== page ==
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Int J Neurosci. 1991 Jun;58(3-4):261-7.

Magnetic fields and seasonality of affective illness: implications for therapy.

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1
Department of Psychiatry, Albert Einstein College of Medicine/Montefiore Medical Center, Bronx, NY 10461.

Abstract

Seasonal affective disorder is characterized by recurrent winter depression associated with hypersomnia, overeating, and carbohydrate craving. The severe form of winter depression affects about 5% of the general population and is believed to be caused by light deficiency. About 70%-80% of patients with winter depression experience attenuation of symptoms when exposed to bright light therapy. Hypotheses pertaining to the pathogenesis of winter depression implicate the effects of light on different characteristics of circadian rhythms. One of the environmental factors which may be implicated, in addition to light, in the pathophysiology of winter depression is the geomagnetic field. There is strong indication that the pineal gland is a magnetosensitive system and that changes in the ambient magnetic field alter melatonin secretion and synchronize the circadian rhythms. In man, shielding of the ambient magnetic field significantly desynchronizes circadian rhythms which could be gradually resynchronized after application of magnetic fields. The strength of the environmental magnetic field diminishes during the winter months, leading to increased susceptibility for desynchronization of circadian rhythms. Thus, since the acute application of magnetic fields in experimental animals resembles that of acute exposure to light with respect to melatonin secretion (i.e., suppression of melatonin secretion), magnetic treatment might be beneficial for patients with winter depression. In addition, since the environmental light and magnetic fields, which undergo diurnal and seasonal variations, influence the activity of the pineal gland, we propose that a synergistic effect of light and magnetic therapy in patients with winter depression would be more physiological and, therefore, superior to phototherapy alone.(ABSTRACT TRUNCATED AT 250 WORDS).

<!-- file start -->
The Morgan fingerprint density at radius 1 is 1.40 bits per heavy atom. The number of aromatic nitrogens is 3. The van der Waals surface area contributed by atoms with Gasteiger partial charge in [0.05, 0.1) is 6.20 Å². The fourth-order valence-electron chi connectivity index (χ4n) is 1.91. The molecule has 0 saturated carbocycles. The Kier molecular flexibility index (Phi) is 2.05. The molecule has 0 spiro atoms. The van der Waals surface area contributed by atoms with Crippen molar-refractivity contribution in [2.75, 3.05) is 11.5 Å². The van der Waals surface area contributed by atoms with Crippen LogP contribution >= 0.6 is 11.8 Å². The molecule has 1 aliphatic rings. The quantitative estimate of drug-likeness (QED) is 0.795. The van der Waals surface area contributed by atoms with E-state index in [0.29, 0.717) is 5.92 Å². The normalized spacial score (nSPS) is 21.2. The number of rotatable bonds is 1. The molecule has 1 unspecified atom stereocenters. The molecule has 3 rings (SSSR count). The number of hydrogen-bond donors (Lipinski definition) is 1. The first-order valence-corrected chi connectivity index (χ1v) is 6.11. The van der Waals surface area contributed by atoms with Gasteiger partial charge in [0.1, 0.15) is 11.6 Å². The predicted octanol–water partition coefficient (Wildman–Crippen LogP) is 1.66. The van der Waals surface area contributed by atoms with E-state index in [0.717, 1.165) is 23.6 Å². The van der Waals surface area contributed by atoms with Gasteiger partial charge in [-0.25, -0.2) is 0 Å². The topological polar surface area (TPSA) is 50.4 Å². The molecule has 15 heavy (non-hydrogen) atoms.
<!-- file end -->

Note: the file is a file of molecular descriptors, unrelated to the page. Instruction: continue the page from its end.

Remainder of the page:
PMID:
1365047
[Indexed for MEDLINE]

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